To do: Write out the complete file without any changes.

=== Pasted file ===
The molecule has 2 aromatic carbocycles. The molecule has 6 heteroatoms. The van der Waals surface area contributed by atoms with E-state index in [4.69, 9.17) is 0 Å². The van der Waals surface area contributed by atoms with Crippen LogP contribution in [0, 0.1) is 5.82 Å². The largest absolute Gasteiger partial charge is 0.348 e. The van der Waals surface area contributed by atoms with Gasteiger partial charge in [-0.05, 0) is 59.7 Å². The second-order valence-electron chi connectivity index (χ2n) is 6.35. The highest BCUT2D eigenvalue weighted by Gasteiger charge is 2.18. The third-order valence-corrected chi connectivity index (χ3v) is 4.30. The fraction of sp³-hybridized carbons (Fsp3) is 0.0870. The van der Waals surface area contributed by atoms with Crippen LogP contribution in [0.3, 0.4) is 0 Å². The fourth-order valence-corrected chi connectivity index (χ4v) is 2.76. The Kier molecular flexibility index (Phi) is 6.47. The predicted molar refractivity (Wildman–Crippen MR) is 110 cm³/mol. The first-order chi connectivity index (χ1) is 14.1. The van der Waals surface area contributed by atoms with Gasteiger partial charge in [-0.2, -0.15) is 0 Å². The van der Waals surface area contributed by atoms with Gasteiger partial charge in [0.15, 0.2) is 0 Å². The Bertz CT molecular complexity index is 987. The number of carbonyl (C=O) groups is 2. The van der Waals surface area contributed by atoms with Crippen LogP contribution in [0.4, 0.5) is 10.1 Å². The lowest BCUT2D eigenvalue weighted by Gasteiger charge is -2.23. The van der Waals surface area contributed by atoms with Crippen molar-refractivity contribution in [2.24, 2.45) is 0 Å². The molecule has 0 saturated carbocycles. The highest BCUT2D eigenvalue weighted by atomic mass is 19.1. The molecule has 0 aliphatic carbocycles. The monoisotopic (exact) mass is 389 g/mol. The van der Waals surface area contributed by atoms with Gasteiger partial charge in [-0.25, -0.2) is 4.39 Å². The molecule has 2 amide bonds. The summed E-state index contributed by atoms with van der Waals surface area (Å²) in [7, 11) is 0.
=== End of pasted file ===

The molecule has 2 aromatic carbocycles. The molecule has 6 heteroatoms. The van der Waals surface area contributed by atoms with E-state index in [4.69, 9.17) is 0 Å². The van der Waals surface area contributed by atoms with Crippen LogP contribution in [0, 0.1) is 5.82 Å². The largest absolute Gasteiger partial charge is 0.348 e. The van der Waals surface area contributed by atoms with Gasteiger partial charge in [-0.05, 0) is 59.7 Å². The second-order valence-electron chi connectivity index (χ2n) is 6.35. The highest BCUT2D eigenvalue weighted by Gasteiger charge is 2.18. The third-order valence-corrected chi connectivity index (χ3v) is 4.30. The fraction of sp³-hybridized carbons (Fsp3) is 0.0870. The van der Waals surface area contributed by atoms with Crippen LogP contribution in [0.3, 0.4) is 0 Å². The fourth-order valence-corrected chi connectivity index (χ4v) is 2.76. The Kier molecular flexibility index (Phi) is 6.47. The predicted molar refractivity (Wildman–Crippen MR) is 110 cm³/mol. The first-order chi connectivity index (χ1) is 14.1. The van der Waals surface area contributed by atoms with Gasteiger partial charge in [-0.2, -0.15) is 0 Å². The van der Waals surface area contributed by atoms with Gasteiger partial charge in [0.15, 0.2) is 0 Å². The Bertz CT molecular complexity index is 987. The number of carbonyl (C=O) groups is 2. The van der Waals surface area contributed by atoms with Crippen LogP contribution in [0.4, 0.5) is 10.1 Å². The lowest BCUT2D eigenvalue weighted by Gasteiger charge is -2.23. The van der Waals surface area contributed by atoms with Crippen molar-refractivity contribution in [2.24, 2.45) is 0 Å². The molecule has 0 saturated carbocycles. The highest BCUT2D eigenvalue weighted by atomic mass is 19.1. The molecule has 0 aliphatic carbocycles. The monoisotopic (exact) mass is 389 g/mol. The van der Waals surface area contributed by atoms with Gasteiger partial charge in [-0.25, -0.2) is 4.39 Å². The molecule has 2 amide bonds. The summed E-state index contributed by atoms with van der Waals surface area (Å²) in [7, 11) is 0.